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cast: James Nesbitt, Tom Riley, Sarah Parrish, Manjinder Virk, and Susan Lynch
creator: Peter Bowker
273 minutes (15) 2010
widescreen ratio 16:9
ITV Global DVD Region 2
review by Matthew S. Dent
Monroe - season one
Monroe is a TV series about an acerbic-yet-genius doctor, with an attitude which borders on personality disorder, a scant number of friends,
and a personal life like being strapped to the underside of a rollercoaster ride. Sounds a little... familiar, doesn't it? But before I get stuck
into what makes Monroe tick, I'll put your doubts to rest. This is not House.
Honestly, it doesn't even seem to be trying to be House - something which could maybe be forgiven, considering the near universal appeal of
Hugh Laurie's fame vessel.
Monroe might be a bit odd, but he never has the unhinged sociopath feel of House. He goes about his day with a gleeful energy, and actually responds
like an adult to setbacks and problems. The mocking of his hapless 'best friend' is similar to House, but really I think that's just the
'friendship' model which TV and film are working to at the moment.
So, if it's not House, how does Monroe stand in its own right? Actually, it's rather good. James Nesbitt has been floating around this
sort of very British TV drama for a long while now, and he's gotten very good at it. He's funny and entertaining to watch, and at the same time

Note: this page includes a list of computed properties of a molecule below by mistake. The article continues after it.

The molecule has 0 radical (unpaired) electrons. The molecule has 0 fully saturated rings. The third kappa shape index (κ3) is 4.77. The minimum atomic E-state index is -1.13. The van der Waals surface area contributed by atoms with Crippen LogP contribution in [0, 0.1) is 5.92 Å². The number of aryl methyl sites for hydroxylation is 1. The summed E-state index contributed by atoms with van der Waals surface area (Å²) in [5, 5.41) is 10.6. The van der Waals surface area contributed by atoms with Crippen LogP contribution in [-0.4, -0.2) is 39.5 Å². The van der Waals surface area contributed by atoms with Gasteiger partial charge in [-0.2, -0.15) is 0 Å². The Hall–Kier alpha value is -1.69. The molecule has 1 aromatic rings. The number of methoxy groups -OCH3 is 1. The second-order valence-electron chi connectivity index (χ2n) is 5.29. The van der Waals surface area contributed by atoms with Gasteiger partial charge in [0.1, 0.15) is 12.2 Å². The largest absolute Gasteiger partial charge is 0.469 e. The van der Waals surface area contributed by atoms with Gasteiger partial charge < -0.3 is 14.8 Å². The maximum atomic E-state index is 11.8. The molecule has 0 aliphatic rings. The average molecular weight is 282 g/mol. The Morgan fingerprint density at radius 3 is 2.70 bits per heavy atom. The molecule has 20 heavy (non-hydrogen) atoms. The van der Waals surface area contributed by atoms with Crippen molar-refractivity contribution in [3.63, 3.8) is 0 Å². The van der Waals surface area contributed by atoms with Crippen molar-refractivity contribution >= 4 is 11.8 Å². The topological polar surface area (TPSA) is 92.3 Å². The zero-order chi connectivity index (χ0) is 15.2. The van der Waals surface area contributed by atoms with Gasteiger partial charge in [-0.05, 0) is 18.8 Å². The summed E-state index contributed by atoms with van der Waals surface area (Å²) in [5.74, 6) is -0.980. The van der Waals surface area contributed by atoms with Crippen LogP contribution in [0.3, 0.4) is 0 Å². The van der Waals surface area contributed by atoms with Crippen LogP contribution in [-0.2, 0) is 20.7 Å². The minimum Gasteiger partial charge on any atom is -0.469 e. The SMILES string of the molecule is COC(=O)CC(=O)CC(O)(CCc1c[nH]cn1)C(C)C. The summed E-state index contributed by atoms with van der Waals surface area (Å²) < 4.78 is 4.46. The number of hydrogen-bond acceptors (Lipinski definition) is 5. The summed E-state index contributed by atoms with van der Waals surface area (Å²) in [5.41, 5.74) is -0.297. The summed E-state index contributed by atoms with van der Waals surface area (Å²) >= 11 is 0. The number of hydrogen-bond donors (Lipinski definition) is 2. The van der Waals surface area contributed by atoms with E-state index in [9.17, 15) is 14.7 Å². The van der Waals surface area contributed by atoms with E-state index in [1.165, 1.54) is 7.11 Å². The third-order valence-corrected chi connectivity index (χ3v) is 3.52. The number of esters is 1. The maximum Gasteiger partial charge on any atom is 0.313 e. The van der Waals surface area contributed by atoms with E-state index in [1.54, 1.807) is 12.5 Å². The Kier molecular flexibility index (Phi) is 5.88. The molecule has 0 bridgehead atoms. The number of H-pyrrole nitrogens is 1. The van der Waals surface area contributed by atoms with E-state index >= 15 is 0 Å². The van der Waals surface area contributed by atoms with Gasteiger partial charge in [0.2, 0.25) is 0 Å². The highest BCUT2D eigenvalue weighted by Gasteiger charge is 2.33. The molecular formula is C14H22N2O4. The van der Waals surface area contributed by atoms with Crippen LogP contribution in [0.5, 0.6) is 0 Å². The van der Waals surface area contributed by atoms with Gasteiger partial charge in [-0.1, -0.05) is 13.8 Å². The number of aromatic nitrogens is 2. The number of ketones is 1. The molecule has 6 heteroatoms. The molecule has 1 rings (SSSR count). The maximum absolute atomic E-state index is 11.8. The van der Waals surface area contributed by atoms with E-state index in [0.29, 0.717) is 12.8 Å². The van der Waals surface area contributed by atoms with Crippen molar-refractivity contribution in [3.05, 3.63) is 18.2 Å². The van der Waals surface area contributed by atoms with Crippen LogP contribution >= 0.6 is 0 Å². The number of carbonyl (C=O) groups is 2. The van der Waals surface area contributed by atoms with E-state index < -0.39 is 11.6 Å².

maintains a sense of believability. The rest of the cast aren't quite up to Nesbitt's standard, but they perform admirably, oscillating between
likable and not, as a real person might.
Sarah Parish's performance as emotionally challenged cardiac surgeon Jenny Bremner struggles to begin with, but as the story progresses her character
comes into its own a bit more, through a relationship twist that I hope the writers didn't intend to surprise anyone.
There were, to begin with, problems with the pace. From the first episode, there's very little exposition and straight into neurosurgery and the mad
life of Gabriel Monroe. It might be replicating the all-go life of the medical professional, but as an entertainment drama it's a little unsettling,
and risks alienating some viewers. However, as the story pans out over the series, you adjust to the pace, and it becomes fairly engaging. It's well
written, and the sympathy created for the characters is demonstrated midway through with a personal crisis episode that actually works.
So, overall, I'd say this is certainly one of the better new British TV series I've seen recently. It's entertaining, and finishes on a note that
says there is certainly more mileage in the tank - without resorting to the somewhat suspect renewal-seeking tactic of ending on a cliff-hanger.
It's a good, entertaining series, and there are a lot worse things you could waste your time on.